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Mars Polar Lander
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Newest: Jun 01, 2005
Recent remarks to two different audiences have some wondering whether NASA Administrator Dan Goldin is dodging responsibility for two Mars failures without looking like he's dodging. In a speech earlier this month to a computing summit in Maryland, Goldin blamed the Mars failures on inadequate computer design tools and said his critics tend to "look for the guilty and punish the innocent." He adopted a different attitude, however, in a recent interview with Florida Today that touched on the 1999 loss of Mars Climate Observer and Mars Polar Lander on separate missions. "As an agency, we are willing to tell the world we made a mistake," Goldin said. "In the case of the Mars program, I believe that the people pressed too hard and they pressed too hard because I asked them to. Clearly we have to push it a little less aggressively."
The $297-million Mars Odyssey mission, crucial for NASA's recovery from back-to-back Mars flight losses, is set for liftoff this week on a "do-or-die" mission to validate reforms in the wake of the failures. The Odyssey orbiter will search for "Martian oases" as targets for future U.S./European landers.
NASA and the National Imagery and Mapping Agency (NIMA) today said researchers from the two agencies will continue a joint review of the initial results of NIMA's search for the missing Mars Polar Lander. This analysis is extremely challenging, and has thus far produced no definitive conclusions.
NASA and the National Imagery and Mapping Agency (NIMA) are moving forward on joint studies to search for the lost Mars Polar Lander. The craft has been missing in action since it attempted to soft-land on the Red Planet on Dec. 3, 1999. The craft was believed to have crashed on Mars, busting itself up across the Martian terrain. But NIMA photo specialists have been poring over NASA-supplied photos snapped by the Mars Global Surveyor spacecraft, now in orbit about Mars. As a support agency of the Department of Defense, NIMA has long been associated with interpretation of high-resolution imagery snapped by Earth-circling military spy satellites.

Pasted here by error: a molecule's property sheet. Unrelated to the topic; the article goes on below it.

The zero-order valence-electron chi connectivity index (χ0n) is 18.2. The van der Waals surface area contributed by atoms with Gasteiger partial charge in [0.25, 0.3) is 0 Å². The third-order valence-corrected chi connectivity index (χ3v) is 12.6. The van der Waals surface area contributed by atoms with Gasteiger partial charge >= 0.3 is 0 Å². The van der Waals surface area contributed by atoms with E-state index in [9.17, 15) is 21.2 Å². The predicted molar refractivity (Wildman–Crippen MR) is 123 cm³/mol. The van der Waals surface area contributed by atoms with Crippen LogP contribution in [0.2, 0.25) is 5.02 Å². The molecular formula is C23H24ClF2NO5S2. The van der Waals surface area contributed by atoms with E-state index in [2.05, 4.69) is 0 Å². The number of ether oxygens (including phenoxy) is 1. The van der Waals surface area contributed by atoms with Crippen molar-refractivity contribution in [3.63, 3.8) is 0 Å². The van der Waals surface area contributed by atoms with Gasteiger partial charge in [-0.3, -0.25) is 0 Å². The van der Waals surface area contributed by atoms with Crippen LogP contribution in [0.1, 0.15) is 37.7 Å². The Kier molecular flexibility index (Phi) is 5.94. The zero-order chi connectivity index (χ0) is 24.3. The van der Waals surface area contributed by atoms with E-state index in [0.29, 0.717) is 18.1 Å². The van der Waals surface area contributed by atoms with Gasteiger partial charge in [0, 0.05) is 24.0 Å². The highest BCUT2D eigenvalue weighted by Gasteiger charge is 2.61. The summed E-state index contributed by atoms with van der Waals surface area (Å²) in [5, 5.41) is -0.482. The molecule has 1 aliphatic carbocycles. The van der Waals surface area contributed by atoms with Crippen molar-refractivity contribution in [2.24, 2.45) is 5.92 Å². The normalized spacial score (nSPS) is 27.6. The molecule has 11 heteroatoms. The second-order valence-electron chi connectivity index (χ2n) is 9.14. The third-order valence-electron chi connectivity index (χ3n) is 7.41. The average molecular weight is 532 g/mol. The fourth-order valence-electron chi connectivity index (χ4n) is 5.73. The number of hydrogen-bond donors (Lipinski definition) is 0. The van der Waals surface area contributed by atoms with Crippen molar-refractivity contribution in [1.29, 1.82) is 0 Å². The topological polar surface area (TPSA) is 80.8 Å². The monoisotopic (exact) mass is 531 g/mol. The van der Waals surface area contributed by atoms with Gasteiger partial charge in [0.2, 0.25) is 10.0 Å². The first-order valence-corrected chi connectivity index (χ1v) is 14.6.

Fifteen months after the Mars Polar Lander vanished, Defense Department imaging experts have spotted what may be a trace of the spacecraft on the surface of the Red Planet, a NASA official said. Experts at the National Imagery and Mapping Agency have spent months poring over high-resolution images of the region where the Polar Lander was to have set down.
The Mars Polar Lander may have been found -- intact -- by a top-secret spy imagery agency. The National Imagery and Mapping Agency (NIMA) has been quietly scanning Mars pictures, looking for the Mars Polar Lander since early December 1999. According to a source close to the NIMA effort, photographic specialists at NIMA think they’ve spotted something. But NASA officials say it’s too early to tell.
NASA has sparked a new uproar over the failed $165 million Mars Polar Lander program because of a statement in a recently released report. This latest Mars-program controversy revolves around NASA's claim that a "target" was "achieved" because the spacecraft's robotic arm worked in testing on Earth, even though the arm and the entire Lander were lost after crashing into Mars in early December.
The House's chief overseer of NASA on Wednesday blamed mismanagement for two failed Mars missions but stopped short of calling for changes in the space agency's leadership. An independent review of the missions, which both failed in 1999, concluded last month that they failed because of inadequate testing, inexperienced staff, poor communication and insufficient funds. But Rep. James Sensenbrenner Jr., R-Wis., said those problems could have been avoided had management paid more attention to tests, employee training and budget management.
A recent NASA report found the Deep Space 2 microprobes were unfit for launch but sent to Mars all the same, where they vanished December 3, 1999 along with their mothership, the Mars Polar Lander.
The software problem that likely crashed the Mars Polar Lander into the Red Planet’s frozen ground is striking mainly for its obviousness, according to a software safety expert at the Massachusetts Institute of Technology (MIT).
A software glitch that likely doomed the Mars Polar Lander might have done the same to NASA’s next spacecraft to alight on the Red Planet had the problem not been uncovered by accident, a Lockheed Martin Astronautics official said Wednesday.
NASA Administrator Daniel Goldin said Wednesday he accepts the blame for the loss of the Mars Climate Orbiter and Mars Polar Lander spacecraft, saying he had asked the Jet Propulsion Laboratory (JPL) to do the impossible.